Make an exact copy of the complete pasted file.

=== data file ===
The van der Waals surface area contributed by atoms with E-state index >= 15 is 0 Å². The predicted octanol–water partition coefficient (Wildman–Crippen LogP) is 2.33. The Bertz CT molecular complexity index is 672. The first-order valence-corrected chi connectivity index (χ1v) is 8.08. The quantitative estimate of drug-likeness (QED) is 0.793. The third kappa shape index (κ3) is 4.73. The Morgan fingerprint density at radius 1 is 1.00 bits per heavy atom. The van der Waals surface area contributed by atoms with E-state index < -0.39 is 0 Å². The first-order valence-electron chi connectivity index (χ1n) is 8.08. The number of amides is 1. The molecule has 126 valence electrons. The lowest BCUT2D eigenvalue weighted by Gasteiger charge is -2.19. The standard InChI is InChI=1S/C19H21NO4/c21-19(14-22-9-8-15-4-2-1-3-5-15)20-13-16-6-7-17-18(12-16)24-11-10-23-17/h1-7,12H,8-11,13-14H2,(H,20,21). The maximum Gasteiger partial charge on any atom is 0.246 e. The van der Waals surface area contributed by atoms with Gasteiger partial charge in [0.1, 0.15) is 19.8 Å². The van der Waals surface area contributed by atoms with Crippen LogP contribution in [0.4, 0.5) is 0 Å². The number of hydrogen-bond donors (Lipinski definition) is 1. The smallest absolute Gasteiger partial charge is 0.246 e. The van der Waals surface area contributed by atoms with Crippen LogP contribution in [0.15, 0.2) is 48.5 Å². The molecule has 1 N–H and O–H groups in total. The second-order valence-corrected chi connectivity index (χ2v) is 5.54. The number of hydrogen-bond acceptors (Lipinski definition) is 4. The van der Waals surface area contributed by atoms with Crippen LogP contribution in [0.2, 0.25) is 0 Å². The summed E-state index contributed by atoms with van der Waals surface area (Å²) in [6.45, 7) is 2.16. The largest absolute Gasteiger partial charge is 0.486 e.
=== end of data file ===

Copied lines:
The van der Waals surface area contributed by atoms with E-state index >= 15 is 0 Å². The predicted octanol–water partition coefficient (Wildman–Crippen LogP) is 2.33. The Bertz CT molecular complexity index is 672. The first-order valence-corrected chi connectivity index (χ1v) is 8.08. The quantitative estimate of drug-likeness (QED) is 0.793. The third kappa shape index (κ3) is 4.73. The Morgan fingerprint density at radius 1 is 1.00 bits per heavy atom. The van der Waals surface area contributed by atoms with E-state index < -0.39 is 0 Å². The first-order valence-electron chi connectivity index (χ1n) is 8.08. The number of amides is 1. The molecule has 126 valence electrons. The lowest BCUT2D eigenvalue weighted by Gasteiger charge is -2.19. The standard InChI is InChI=1S/C19H21NO4/c21-19(14-22-9-8-15-4-2-1-3-5-15)20-13-16-6-7-17-18(12-16)24-11-10-23-17/h1-7,12H,8-11,13-14H2,(H,20,21). The maximum Gasteiger partial charge on any atom is 0.246 e. The van der Waals surface area contributed by atoms with Gasteiger partial charge in [0.1, 0.15) is 19.8 Å². The van der Waals surface area contributed by atoms with Crippen LogP contribution in [0.4, 0.5) is 0 Å². The number of hydrogen-bond donors (Lipinski definition) is 1. The smallest absolute Gasteiger partial charge is 0.246 e. The van der Waals surface area contributed by atoms with Crippen LogP contribution in [0.15, 0.2) is 48.5 Å². The molecule has 1 N–H and O–H groups in total. The second-order valence-corrected chi connectivity index (χ2v) is 5.54. The number of hydrogen-bond acceptors (Lipinski definition) is 4. The van der Waals surface area contributed by atoms with Crippen LogP contribution in [0.2, 0.25) is 0 Å². The summed E-state index contributed by atoms with van der Waals surface area (Å²) in [6.45, 7) is 2.16. The largest absolute Gasteiger partial charge is 0.486 e.